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By Terri Mackinnon


5 Safety Tips for Ice Fishing


1. Don’t panic: First thing… You have broken through the ice... now what? Don’t grab the side of the ledge, the last thing you want to do is break the edges. The ice around the side of the whole will help you to get out if you use your arms and only latch them onto the ice around the rim with your legs kick as hard as you can and start to roll your way onto the ledge. (If you have your emergency kit change your clothing). Head back to shore in the same direction that you walked in (do NOT go off this track in case hypothermia sets in). If you’re helping someone else who has fallen in, lay down flat and use a rope, pole, stick (or your hands) as a last resort, to reach the person (preferably in a human chain with others if possible.)


2. Ice fishing is NOT A ONE PERSON SPORT!!!! Never ice fish alone and always let people on land know where you and your fishing party are going.


3. Make sure that you test the ice with an auger to accurately gauge its depth before you fish or drive on it.


4. Properly equip yourself with a cell phone, extra clothing, blankets, a first-aid kit


5. Drinking and Ice Fishing don’t mix… they are a recipe for disaster.

Ice fishing is far safer on smaller bodies of water. If you hear loud cracks, see or sense conditions you feel uncomfortable then use that good judgment and you will know that you will be able to enjoy another day. Hypothermia or frostbite can be avoided. Dressing properly in layered clothing to enjoy the great outdoors fishing at its hottest it’s not worth missing. Don’t forget your life jacket… You may be on solid ground, but remember your actually walking on water.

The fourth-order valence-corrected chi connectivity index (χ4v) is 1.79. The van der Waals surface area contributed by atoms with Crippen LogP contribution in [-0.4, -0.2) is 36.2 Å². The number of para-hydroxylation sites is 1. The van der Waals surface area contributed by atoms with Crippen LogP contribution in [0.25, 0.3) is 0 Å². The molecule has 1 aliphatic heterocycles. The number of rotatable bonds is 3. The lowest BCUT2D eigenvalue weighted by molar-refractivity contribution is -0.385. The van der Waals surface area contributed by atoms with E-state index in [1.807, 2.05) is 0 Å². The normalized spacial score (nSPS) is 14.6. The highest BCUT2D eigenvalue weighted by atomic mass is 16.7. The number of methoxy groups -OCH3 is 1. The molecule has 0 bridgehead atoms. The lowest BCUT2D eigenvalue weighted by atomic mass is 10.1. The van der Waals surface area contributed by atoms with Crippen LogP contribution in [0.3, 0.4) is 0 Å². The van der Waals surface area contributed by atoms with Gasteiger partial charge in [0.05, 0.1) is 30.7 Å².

TIP: Consider wearing a life jacket. And always dress in warm layers to protect yourself from the cold. Remember, you don’t need to fall in to get frostbite or hypothermia. By layering clothing as weather changes you are able to remove articles of clothing to help control your body temperature Before you go out onto the ice make sure with the local area region that the waterway is safe to be on. A variety of factors may influence the condition of the ice such as currents and snowfall.


Most of the recommendations have been as follows:

· 4 inches and under – Stay off Ice

· 4 and 6 inches thick, ice is usually safe for ice fishing by foot, so long as anglers are spaced apart and travel in single file lines. (Do not put multiple holes within 20ft of each other)

· 6 and 10 inches thick is typically safe for driving ATVs and snow machines

· 10 inches thick for small vehicles

· 16 inches thick for medium-sized vehicles Prepare an exit strategy if you are going to drive on ice – always make sure that you remember to keep your windows

Ice fishing remaining safe



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